Strong Bones

Developments in the mounting structure market

The fast growing solar segment owes its growth to the uptake in project ins­tallations. To fully utilise the solar pot­en­tial from the large number of solar projects, it is important for them to be efficient and well constructed. For a project to be robust, the solar panels must also be mo­unted properly in order to absorb the maximum amount of sunlight as well as withstand environmental conditions. Solar panels are not directly at­ta­ched to the gr­ou­nd or rooftops; rather, they need to be mounted on supporting structures. Mo­unting structures for solar panels are useful in securing them safely on the surface of the installation. They are usually placed in a way that allows the so­lar panel to get maximum inclination angle on the surface. So­lar module mounting structures can be used to set up rooftop plants, gro­und-mo­un­ted solar and even tin-shed mo­unting structures such as carports. These days, specialised mounting structures for floating solar projects are also being considered.

Types of mounting structures

Mounting structures have evolved over the years in terms of weight, material, adaptability and cost, making them durable so that they can withstand the weight of solar panels. Large photovoltaic (PV) modules are more likely to encounter vibration problems and the possibility of being blown away by strong winds. Thus, the increase in module sizes has led to a corresponding emphasis on strengthening mounting str­uctures as well. Further, mounting structures of proper quality must also be able to endure high wind speeds and a range of temperatures. They require customisation to adapt to the topographical features and weather conditions on site.

The key types of mounting structures are ground-mounted racks, roof-mounted rac­ks, top-of-pole-mounted racks, side-of-po­le-mounted racks and tracking-system-mo­­unted racks. Of these, four are fixed-an­g­le types, and one is variable-angle type.

Ground mounted

Such solar projects typically use foundation mounting structures. In the process, land is excavated to put in vertical pipes, surrounded by a concrete foundation. Ot­h­er types of ground-mounted structu­res are ballasted and pole-mounted structures. In ground-mounted structures, pole-mounted racks are usually adjust­able and allow panels to tilt up or down for maximum solar absorption. There are also tracking system-mounted racks, which can be used for solar tracking systems and solar water pumping systems. Even am­ong ground-mounted plants, mounting structure de­signs can differ on the basis of land technology, soil type and other we­a­ther-related parameters.


Solar rooftop projects use roof-mounted racks. To mount solar panels, techniques such as rail mounting, where panels are at­tached to the rails using clasps; ballasted mounting, in which panels are directly fi­xed to the roof through hardware; and sh­ared rail mounting, where two rows of panels are attached to the same rail are used. Another common technique is mounting solar panels on elevated structures. In an elevated structure, panels are installed at a height of 12-15 feet. This is often preferred by consumers, as it does not take up the entire surface space and can also act as a shed-like structure on roofs.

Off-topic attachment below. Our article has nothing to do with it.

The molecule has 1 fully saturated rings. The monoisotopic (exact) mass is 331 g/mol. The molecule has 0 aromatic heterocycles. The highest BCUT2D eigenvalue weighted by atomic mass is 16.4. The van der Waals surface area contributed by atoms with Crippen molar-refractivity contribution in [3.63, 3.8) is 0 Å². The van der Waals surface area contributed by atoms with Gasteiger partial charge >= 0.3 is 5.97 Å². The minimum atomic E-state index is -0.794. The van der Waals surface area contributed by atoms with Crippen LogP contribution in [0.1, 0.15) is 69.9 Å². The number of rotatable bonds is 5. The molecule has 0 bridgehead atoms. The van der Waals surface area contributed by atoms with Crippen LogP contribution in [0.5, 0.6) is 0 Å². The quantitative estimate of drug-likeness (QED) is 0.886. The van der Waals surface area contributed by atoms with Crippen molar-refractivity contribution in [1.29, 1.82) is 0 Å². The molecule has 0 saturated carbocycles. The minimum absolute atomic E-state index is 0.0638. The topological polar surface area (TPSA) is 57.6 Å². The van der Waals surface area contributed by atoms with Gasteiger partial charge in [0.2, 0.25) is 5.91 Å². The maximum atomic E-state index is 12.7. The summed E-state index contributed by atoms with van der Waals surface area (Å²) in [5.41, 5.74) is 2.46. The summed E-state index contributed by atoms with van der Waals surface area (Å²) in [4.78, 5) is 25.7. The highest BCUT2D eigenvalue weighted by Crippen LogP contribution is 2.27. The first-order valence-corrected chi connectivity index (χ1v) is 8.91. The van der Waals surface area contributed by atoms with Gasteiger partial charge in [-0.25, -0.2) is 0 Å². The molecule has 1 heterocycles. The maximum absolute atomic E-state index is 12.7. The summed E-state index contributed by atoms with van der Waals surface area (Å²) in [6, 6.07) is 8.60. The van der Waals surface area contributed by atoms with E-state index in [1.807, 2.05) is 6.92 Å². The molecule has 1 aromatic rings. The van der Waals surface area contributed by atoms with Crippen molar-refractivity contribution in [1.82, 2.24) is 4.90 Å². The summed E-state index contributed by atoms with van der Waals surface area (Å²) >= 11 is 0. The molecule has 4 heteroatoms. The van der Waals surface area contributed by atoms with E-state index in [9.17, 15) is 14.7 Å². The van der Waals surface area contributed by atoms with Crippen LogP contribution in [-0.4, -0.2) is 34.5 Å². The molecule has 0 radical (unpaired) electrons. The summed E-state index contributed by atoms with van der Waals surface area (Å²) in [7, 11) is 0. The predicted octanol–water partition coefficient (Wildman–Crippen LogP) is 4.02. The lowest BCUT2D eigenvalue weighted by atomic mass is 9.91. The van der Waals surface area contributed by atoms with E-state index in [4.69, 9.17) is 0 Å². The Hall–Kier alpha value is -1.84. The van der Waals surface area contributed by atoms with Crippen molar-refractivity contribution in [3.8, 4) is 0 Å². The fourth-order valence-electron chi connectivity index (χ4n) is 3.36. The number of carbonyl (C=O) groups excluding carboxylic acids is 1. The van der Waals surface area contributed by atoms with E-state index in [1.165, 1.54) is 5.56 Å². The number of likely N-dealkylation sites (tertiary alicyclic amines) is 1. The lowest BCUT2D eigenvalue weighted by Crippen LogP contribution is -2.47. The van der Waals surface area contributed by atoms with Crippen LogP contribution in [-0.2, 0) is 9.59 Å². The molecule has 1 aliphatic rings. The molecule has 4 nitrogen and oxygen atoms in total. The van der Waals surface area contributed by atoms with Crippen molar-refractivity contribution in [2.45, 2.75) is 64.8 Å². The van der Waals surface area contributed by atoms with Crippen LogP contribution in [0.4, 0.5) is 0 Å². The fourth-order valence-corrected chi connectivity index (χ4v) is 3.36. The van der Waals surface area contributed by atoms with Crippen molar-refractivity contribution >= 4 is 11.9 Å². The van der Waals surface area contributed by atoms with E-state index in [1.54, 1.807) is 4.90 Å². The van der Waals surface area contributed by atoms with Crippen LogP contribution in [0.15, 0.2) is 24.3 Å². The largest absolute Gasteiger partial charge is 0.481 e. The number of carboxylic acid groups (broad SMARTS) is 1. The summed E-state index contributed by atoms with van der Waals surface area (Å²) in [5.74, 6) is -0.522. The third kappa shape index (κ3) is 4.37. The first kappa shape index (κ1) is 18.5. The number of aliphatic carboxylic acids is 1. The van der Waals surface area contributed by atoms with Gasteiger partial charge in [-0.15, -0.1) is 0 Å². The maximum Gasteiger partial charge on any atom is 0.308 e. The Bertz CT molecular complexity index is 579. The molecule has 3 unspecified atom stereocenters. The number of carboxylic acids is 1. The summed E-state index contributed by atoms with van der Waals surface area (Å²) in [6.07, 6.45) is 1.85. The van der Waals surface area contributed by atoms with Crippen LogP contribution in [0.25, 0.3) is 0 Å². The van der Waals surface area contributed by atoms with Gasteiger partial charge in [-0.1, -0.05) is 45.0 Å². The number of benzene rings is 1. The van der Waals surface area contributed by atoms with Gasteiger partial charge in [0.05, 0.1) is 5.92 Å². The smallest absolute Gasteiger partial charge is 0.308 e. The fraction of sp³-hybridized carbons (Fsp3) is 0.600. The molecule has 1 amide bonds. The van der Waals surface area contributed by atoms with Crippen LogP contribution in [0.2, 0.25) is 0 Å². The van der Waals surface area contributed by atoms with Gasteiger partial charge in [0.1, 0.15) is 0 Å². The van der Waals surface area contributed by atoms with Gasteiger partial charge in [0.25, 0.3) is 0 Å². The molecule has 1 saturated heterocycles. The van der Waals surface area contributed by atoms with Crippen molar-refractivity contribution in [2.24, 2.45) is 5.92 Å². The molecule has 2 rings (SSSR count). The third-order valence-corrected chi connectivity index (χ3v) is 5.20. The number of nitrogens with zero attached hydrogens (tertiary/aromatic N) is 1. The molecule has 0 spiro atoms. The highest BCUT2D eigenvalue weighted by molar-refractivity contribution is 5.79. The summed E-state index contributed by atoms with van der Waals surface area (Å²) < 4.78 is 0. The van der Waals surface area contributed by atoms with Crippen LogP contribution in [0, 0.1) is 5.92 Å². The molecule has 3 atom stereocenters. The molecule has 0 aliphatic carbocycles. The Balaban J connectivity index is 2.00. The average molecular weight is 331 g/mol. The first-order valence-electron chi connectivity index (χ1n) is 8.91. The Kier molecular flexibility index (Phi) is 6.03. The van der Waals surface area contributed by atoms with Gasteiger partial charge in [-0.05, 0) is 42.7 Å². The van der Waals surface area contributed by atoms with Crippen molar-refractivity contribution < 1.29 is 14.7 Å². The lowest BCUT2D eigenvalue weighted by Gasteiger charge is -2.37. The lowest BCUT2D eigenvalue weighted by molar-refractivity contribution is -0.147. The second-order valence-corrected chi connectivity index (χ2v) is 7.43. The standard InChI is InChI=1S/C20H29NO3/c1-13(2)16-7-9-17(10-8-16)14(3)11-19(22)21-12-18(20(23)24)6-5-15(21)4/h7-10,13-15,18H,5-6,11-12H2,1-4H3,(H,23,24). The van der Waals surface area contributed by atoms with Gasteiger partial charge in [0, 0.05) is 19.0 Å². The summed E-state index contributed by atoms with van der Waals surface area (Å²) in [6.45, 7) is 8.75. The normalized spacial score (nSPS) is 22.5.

Floating PV

Mounting structures for floating solar plants are also coming up. These rely on a special mounting system design, which prevents contact between solar panels and the sides of the waterbody. Mounting structures for floating solar can be helpful for in­s­talling solar projects on water surfaces such as ponds, rivers, reservoirs and off-sho­re PV applications. Am­o­ng recent de­ve­­lopments in this space, Chi­nese mounting system provider Mibet has developed a structure for floating PV installations de­signed to endure low temperatures and withstand wind and snow loads of up to 42 metres per second and 1 kilonewton per square metre respectively.

Recent developments

In correspondence with the Make in India initiative, there has been a greater emphasis on local manufacturing of solar components. While modules have taken the limelight, module mounting structures, which make up between 9 and 15 per cent of the total project cost, are also increasingly be­ing manufactured locally. In a recent development, Indian solar manufacturer Gau­tam Solar has expanded its production foot­print by boosting the capacity of its manufacturing unit of solar module mo­unting structures by 10 times from 50 metric tonnes per month to 500 metric tonns per month. Based in Haridwar, the state-of-the-art unit will produce module mounting structures for solar pumps, solar po­wer plants (utility scale and rooftops), solar street lights and high masts.


Given the tall targets for solar power ca­pacity in India, the market for solar components is expected to grow. Thus, the demand for mounting structures is also on the rise. Since they form a significant part of a solar plant’s cost, deeper innovation will be needed in material and structural design to bring down costs and make the structures resistant to even har­sher conditions.


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